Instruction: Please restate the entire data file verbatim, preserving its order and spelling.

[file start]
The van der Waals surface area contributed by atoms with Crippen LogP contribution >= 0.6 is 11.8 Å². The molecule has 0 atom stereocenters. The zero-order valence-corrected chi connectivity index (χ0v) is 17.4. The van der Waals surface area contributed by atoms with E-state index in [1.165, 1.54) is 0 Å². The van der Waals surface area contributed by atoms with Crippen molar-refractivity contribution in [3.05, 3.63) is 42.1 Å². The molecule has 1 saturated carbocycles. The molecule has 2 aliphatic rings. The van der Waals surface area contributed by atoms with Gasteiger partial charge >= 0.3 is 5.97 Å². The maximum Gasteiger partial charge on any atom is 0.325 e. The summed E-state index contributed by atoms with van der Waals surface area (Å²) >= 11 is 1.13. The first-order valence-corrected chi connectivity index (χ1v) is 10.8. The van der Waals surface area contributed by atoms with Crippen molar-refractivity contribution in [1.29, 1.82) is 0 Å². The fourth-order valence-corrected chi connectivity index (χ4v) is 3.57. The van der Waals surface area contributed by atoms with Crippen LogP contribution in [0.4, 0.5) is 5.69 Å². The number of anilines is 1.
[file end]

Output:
The van der Waals surface area contributed by atoms with Crippen LogP contribution >= 0.6 is 11.8 Å². The molecule has 0 atom stereocenters. The zero-order valence-corrected chi connectivity index (χ0v) is 17.4. The van der Waals surface area contributed by atoms with E-state index in [1.165, 1.54) is 0 Å². The van der Waals surface area contributed by atoms with Crippen molar-refractivity contribution in [3.05, 3.63) is 42.1 Å². The molecule has 1 saturated carbocycles. The molecule has 2 aliphatic rings. The van der Waals surface area contributed by atoms with Gasteiger partial charge >= 0.3 is 5.97 Å². The maximum Gasteiger partial charge on any atom is 0.325 e. The summed E-state index contributed by atoms with van der Waals surface area (Å²) >= 11 is 1.13. The first-order valence-corrected chi connectivity index (χ1v) is 10.8. The van der Waals surface area contributed by atoms with Crippen molar-refractivity contribution in [1.29, 1.82) is 0 Å². The fourth-order valence-corrected chi connectivity index (χ4v) is 3.57. The van der Waals surface area contributed by atoms with Crippen LogP contribution in [0.4, 0.5) is 5.69 Å². The number of anilines is 1.